Dan Schoenbrun on Kickstarting collective:unconscious
Some Kickstarter campaigns sell themselves. collective:unconscious had me at, “Five of NYC’s most adventurous filmmakers are working together to adapt each other’s dreams.” The five filmmakers in question are Frances Bodomo, Lauren Wolkstein, Josephine Decker, Daniel Carbone and Lily Baldwin, and the project’s curator cum ringleader is Dan Schoenbrun, Film Partnerships Lead at Kickstarter, who previously supported several of the filmmakers’ other projects as Associate Director of Programming at IFP. Filmmaker spoke with Schoenbrun about the conception of the project, the series timeline and the protocol for working as a collective. Donate to the campaign here.
Filmmaker: What was the genesis of this project? It’s strange to think that there haven’t been many widely known omnibus web series. Why do you think that is?
Dan Schoenbrun: I’ve always been obsessed with dreams. I think there’s this strange and beautiful connection between dreams and cinema. The films that I love dearest, that I can watch a million times — Mulholland Drive, Videodrome, Sans Soleil — what’s fascinating about them is that they can take you to this half-remembered state of unconsciousness. The act of watching these films, trying to grasp and hold onto the places where they take you, it’s like trying to remember a dream that you’ve woken up from.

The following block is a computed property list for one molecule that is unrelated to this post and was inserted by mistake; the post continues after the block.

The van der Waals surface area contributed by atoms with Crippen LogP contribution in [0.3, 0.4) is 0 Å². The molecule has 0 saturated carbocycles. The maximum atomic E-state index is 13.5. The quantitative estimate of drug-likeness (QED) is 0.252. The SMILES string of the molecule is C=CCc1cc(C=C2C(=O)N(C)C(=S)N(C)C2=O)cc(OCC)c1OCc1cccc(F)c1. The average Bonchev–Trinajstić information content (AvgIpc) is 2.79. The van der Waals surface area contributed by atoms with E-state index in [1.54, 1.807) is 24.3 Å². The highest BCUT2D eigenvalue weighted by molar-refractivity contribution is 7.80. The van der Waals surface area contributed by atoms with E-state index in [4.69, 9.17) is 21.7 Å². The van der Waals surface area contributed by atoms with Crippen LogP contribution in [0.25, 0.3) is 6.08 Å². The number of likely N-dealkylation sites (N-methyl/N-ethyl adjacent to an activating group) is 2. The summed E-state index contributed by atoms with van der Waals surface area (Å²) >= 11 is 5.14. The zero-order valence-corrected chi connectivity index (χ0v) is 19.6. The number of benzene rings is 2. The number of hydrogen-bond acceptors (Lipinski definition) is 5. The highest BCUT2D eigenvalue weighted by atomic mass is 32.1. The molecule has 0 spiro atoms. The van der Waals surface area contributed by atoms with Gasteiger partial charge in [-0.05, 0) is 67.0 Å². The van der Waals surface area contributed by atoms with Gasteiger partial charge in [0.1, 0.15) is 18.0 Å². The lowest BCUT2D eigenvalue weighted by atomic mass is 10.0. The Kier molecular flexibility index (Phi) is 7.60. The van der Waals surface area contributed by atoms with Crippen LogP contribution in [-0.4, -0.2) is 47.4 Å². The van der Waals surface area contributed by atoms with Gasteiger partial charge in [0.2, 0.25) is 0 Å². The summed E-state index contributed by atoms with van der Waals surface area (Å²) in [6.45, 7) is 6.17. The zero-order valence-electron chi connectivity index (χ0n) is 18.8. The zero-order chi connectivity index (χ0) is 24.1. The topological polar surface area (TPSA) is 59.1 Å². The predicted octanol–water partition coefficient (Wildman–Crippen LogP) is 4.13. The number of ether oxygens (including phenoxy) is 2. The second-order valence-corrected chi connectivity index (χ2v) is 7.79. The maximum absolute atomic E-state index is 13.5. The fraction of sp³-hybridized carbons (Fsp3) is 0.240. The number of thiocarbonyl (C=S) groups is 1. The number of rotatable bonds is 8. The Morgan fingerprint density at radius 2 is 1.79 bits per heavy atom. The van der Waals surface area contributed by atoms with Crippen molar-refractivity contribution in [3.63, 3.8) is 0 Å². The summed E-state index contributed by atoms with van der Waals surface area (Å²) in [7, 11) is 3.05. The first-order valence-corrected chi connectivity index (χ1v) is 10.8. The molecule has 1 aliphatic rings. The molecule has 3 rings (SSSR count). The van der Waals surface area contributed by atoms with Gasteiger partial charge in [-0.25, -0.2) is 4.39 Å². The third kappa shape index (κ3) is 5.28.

What this project is based on — the fantasy of being able to watch your dreams play in front of you while you’re awake — that’s something that’s always resonated with me. I think for me it’s this desire to grasp onto something completely ephemeral and fleeting. Which is kind of why a lot of filmmakers make films, right?
In terms of why we don’t see more omnibus web series, I think generally, at least as far as narrative content is concerned, there are just not too many web series out there right now trying to experiment. There’s such a focus on creating content that will garner the maximum number of clicks. Most web series aim for topicality, viral content, that sort of thing. There’s not much focus on playing with form.
Part of the genesis of this project definitely came from me thinking a lot about that, and being bummed that people weren’t taking more chances with online content.
Filmmaker: What will your role be in production? As producer?
Schoenbrun: I see my role as a ringleader. I’ve organized and will be spearheading a process that will let these filmmakers create their individual episodes with complete artistic freedom, and I’m leaving it to them to figure out the easiest and best way to do that.
Once the Kickstarter campaign is completed, I’ll split the money we raise evenly between the five filmmakers, and this’ll be the budget each works with for their individual episode. It’ll be up to them to bring their own cast, crew, and collaborators on board for their episodes. Unfortunately, because of my day job, I won’t be a full-time producer on any of the five episodes.
Of course there’s an understanding that the scope of what each filmmaker creates will be entirely dependent on just how much money they have to work with. So if we raise only 15k (or, 3k per filmmaker), the team the filmmaker will be able to bring on board will be pretty minimal, and so the episodes themselves will have to be scaled back.